In the past few months, during the COVID-19 pandemic outbreak, we have all experienced how viruses can disrupt and paralyze our normal daily life.
SARA-CoV-2, the virus responsible for the recent outbreak, is part of RNA-viruses, which includes other known viruses such as influenza virus (flu), human immunodeficiency virus (HIV), Zika virus, and Ebola virus. Viruses from this group are characterized by high genetic diversity, resulted from a high rate of mutations in the RNA replication process. Consequently, the viral envelope proteins are rapidly changing, which prevents the adaptive immune system from eliciting an effective immune response with a robust immunological memory response. For this reason, our ability to develop an effective vaccine against RNA-viruses is more challenging.
One of the main focuses in RNA-viruses research is understanding the interactions between the virus and the immune system, how RNA-viruses evade our adaptive immune system, and on the other hand, how our immune system fights them and, in some cases, can neutralize the virus. Such understanding can mediate the development of a prophylactic vaccine to elicit a more effective immune response with strong immunological memory.
In recent years, my research has been focused on another virus that belongs to the RNA viruses - hepatitis C virus (HCV), a main cause of liver cirrhosis and hepatocellular carcinoma. HCV infects about 1% of the world's population and causes ~500,000 deaths annually (for comparison, up to now SARS- CoV-2 causes about 300,000 deaths). In the past decade, direct-acting antivirals drugs have been used in the clinic to treat HCV patients. However, this treatment faces several challenges, such as late-step diagnostics, high cost of treatment, and drug resistance. In parallel, the rise of a new HCV-infected generation, a direct consequence of the current opioid epidemic, underscores the critical need for the developing of an effective vaccine against HCV.
My research focused on understanding how our adaptive immune system recognizes HCV, and in ~30% of cases, even neutralizes the virus and cures the patient.
For this aim, we isolated from infected patients or animal immunization experiments, neutralizing antibodies (nAb). Using structural and biochemical methods (e.g., binding and neutralization assays, X-ray crystallography), we characterized the interactions between the nAb and the E2 envelope protein and characterized the regions that the nAbs bind. These regions, called neutralization epitopes, are highly conserved among HCV strains and are also very important for the functionality of the virus and, therefore, can aid in the development of an effective vaccine.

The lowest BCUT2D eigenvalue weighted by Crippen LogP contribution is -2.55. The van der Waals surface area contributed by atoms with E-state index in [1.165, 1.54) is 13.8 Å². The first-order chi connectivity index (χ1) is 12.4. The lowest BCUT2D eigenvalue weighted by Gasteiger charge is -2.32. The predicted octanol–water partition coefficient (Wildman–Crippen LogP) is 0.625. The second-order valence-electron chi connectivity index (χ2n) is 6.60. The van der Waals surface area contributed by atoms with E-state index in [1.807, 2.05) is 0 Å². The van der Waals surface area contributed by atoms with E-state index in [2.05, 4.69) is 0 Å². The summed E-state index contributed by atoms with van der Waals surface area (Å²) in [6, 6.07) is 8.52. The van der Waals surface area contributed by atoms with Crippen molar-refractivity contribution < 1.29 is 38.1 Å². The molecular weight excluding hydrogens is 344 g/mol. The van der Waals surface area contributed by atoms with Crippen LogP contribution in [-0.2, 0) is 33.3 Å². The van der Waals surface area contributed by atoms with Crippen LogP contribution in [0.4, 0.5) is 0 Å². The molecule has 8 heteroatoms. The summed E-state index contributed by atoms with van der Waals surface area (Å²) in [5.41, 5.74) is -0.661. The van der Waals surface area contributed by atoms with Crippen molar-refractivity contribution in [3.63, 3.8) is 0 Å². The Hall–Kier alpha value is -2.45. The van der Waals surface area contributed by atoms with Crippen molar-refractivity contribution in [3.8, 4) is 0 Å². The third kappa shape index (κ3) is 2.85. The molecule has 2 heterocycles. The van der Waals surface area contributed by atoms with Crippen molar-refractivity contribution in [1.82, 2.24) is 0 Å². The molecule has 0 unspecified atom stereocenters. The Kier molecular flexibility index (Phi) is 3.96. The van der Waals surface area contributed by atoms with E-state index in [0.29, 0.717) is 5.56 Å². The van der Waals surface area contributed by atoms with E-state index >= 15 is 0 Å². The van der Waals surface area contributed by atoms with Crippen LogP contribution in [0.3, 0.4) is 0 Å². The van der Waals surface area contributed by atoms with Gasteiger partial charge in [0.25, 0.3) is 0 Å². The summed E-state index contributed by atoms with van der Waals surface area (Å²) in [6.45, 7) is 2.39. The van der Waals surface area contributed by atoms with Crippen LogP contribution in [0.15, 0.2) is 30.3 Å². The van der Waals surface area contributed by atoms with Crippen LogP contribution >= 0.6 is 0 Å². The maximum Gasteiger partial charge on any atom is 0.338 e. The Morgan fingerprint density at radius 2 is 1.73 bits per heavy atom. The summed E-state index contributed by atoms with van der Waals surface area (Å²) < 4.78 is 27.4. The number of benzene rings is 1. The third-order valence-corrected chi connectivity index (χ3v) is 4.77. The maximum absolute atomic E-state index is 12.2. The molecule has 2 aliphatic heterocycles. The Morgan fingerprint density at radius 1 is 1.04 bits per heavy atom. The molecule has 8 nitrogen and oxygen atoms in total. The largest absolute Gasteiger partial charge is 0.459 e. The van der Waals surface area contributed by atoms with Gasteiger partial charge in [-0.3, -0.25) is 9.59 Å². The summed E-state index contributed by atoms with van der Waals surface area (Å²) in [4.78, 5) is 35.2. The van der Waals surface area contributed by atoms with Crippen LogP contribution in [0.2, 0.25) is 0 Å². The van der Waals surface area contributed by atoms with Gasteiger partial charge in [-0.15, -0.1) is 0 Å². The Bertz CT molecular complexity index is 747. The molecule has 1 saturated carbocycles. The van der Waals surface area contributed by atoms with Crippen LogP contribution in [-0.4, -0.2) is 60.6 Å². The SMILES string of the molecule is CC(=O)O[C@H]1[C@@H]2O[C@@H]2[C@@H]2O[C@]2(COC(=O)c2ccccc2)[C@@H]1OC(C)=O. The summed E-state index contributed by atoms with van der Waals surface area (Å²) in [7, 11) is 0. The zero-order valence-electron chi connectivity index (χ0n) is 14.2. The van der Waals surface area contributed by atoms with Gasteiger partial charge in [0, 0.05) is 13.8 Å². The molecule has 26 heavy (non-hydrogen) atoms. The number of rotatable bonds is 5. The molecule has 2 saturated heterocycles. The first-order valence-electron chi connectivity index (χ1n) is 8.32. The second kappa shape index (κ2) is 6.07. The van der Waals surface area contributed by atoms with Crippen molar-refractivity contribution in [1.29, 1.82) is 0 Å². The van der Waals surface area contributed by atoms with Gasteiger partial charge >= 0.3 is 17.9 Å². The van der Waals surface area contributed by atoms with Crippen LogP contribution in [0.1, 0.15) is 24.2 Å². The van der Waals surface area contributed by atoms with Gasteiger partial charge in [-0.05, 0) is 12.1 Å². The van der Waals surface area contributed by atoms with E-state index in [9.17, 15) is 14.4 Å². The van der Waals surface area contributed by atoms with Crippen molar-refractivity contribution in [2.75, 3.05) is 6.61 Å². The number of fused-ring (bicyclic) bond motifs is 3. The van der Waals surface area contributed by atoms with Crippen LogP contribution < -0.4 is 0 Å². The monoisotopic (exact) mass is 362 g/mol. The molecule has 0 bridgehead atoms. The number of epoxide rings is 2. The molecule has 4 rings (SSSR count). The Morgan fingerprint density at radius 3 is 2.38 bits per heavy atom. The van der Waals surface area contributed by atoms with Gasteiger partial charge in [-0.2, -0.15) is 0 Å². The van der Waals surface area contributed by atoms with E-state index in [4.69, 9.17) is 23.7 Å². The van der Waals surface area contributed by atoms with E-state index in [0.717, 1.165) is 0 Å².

Next, we utilized this knowledge to design the E2 protein to stabilize it so the neutralization epitopes will be more exposed to the immune system and thus capable of eliciting a better immune response. In the first stage, we removed regions that shield the neutralization epitopes and help the virus to escape the immune system, as well as regions in the E2 protein that cause a non-effective immune response (non-neutralization epitopes).
Next, we fused the designed protein to self-assembly nanoparticles, to mimics better the shape and size of the virus. Utilizing biophysical, biochemical, and structural methods, we have shown that the designed protein is more stable and serves as a better antigen. Also, vaccine experiments in mice have shown that the vaccine we have developed can produce a better immune response compared to the wild-type protein. This study has extended our understanding of how the immune system recognizes and neutralizes HCV, and is an essential milestone in the effort to develop an effective HCV vaccine.
During the last summer, I joined the Institute of Life Sciences. In our lab, we are investigating the interactions between HCV virus and the host cell - how the virus binds specific receptors on the host cell and how these interactions cause the entry of the virus to the host cells.
In parallel, we are continuing to investigate the immune response against HVC to promote further vaccine development. To that end, we have recently performed immunization experiments in alpaca to isolate unique antibodies called Heavy chain Abs against HCV. Heavy chain Abs can recognize smaller epitopes than normal antibodies, and therefore they can help identify new neutralization epitopes that are not accessible to regular Abs. This knowledge can promote the development of a more efficient vaccine. Also, Heavy chain Abs can be used for the development of drugs that inhibit the entry of the virus into the host cell.
These research methods are the front line in the development of vaccines and inhibitors against RNA viruses and will also greatly assist in the development of a vaccine against SARS-CoV-2.
Contact - Netanel.Tzarum@mail.huji.ac.il